That probably wasn’t funny to the driver at the time, but it’s funny now. As a matter of fact, he delighted in telling the story and laughing about his experience.
My own experience with a taxi driver occurred when I was scheduled to give a speech in Boston. I arrived in the morning and, as is often the case in Boston, the traffic was horrific. “I have a flight at 7:00 a.m. tomorrow morning,” I said to the driver. “What time should I leave the hotel for the airport?”
The driver told me that traffic at that time of morning wouldn’t be heavy and gave me the time that I should plan to leave the hotel. “As a matter of fact,” he continued, “I’ll pick you up at the hotel at that time.”
I didn’t think he would follow through with his offer, but the next morning I checked out of the hotel, took advantage of a coffee urn in the lobby and poured myself a cup of coffee in a Styrofoam cup. As he had promised, there was my cab driver at the curb waving for my attention. “Sit in the front seat with me,” he suggested—since we were old friends at this point.
We started for the airport, came to a red light and he dashed through. After a few more blocks we encountered another red light, which he likewise whizzed through. “Did you know you’ve run two red lights?” I asked my driver. “Yes, I know,” he answered. “I didn’t want to stop and make you spill your coffee.”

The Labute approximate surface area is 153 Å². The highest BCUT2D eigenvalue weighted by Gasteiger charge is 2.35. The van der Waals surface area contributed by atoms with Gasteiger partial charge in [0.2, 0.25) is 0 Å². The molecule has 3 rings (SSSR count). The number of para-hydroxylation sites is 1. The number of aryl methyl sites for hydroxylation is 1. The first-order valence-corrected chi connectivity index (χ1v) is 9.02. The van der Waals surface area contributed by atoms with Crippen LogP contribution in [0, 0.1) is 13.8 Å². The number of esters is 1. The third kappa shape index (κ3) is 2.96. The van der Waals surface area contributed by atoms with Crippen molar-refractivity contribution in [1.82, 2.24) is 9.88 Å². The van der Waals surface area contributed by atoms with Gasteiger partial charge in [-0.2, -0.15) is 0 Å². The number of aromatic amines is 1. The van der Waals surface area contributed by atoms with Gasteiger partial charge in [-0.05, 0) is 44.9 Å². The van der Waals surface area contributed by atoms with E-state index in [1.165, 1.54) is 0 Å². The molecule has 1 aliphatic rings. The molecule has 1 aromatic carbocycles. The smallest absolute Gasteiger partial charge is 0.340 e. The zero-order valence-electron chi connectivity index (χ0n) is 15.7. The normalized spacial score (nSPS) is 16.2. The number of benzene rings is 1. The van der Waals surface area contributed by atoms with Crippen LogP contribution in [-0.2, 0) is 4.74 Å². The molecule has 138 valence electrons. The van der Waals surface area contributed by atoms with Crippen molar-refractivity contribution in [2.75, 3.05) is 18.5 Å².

Finding the laughable
Newspapers and the Internet are great sources of funny stories. There are tales of nude park rangers and airline pilots, and the guy who robbed a bank because he told police he was too ugly to get a job. And you think you’ve got problems.
Here are more laugh-provoking stories:
• After a holdup, bank robbers jumped into a sheriff’s car, thinking it was their getaway car.
• Three guys went streaking through a restaurant. When they got outside where their car was to have been waiting with the engine running, someone had stolen it. Police arrested the three men in the parking lot minutes later. They were wearing only shoes and hats—in 20-degree weather.
• A woman hit an alligator with her car. She loaded it into the back seat to take it to a vet for medical attention. The alligator apparently didn’t like the idea of going to a doctor. It started to thrash around, causing the woman to lose control and wreck her car. The woman was ticketed for unlawfully transporting an alligator. Perhaps you, like I, didn’t know it was illegal to transport an alligator in the back seat of a car—an added piece of valuable advice you are getting by reading this column.